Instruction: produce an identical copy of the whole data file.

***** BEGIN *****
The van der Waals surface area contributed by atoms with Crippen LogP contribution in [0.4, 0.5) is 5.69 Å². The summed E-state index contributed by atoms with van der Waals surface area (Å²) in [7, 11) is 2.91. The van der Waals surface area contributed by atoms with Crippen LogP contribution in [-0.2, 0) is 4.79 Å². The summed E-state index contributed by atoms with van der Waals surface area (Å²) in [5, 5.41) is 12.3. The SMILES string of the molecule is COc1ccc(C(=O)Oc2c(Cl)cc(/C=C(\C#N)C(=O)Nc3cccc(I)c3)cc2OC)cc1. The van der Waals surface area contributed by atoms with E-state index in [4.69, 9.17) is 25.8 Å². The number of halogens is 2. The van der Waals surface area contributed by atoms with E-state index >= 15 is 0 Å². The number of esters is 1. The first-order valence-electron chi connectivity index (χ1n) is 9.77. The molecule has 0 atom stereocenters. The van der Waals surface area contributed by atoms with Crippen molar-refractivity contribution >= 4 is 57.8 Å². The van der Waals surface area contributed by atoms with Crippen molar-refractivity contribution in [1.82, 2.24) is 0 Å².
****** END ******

The van der Waals surface area contributed by atoms with Crippen LogP contribution in [0.4, 0.5) is 5.69 Å². The summed E-state index contributed by atoms with van der Waals surface area (Å²) in [7, 11) is 2.91. The van der Waals surface area contributed by atoms with Crippen LogP contribution in [-0.2, 0) is 4.79 Å². The summed E-state index contributed by atoms with van der Waals surface area (Å²) in [5, 5.41) is 12.3. The SMILES string of the molecule is COc1ccc(C(=O)Oc2c(Cl)cc(/C=C(\C#N)C(=O)Nc3cccc(I)c3)cc2OC)cc1. The van der Waals surface area contributed by atoms with E-state index in [4.69, 9.17) is 25.8 Å². The number of halogens is 2. The van der Waals surface area contributed by atoms with E-state index >= 15 is 0 Å². The number of esters is 1. The first-order valence-electron chi connectivity index (χ1n) is 9.77. The molecule has 0 atom stereocenters. The van der Waals surface area contributed by atoms with Crippen molar-refractivity contribution >= 4 is 57.8 Å². The van der Waals surface area contributed by atoms with Crippen molar-refractivity contribution in [1.82, 2.24) is 0 Å².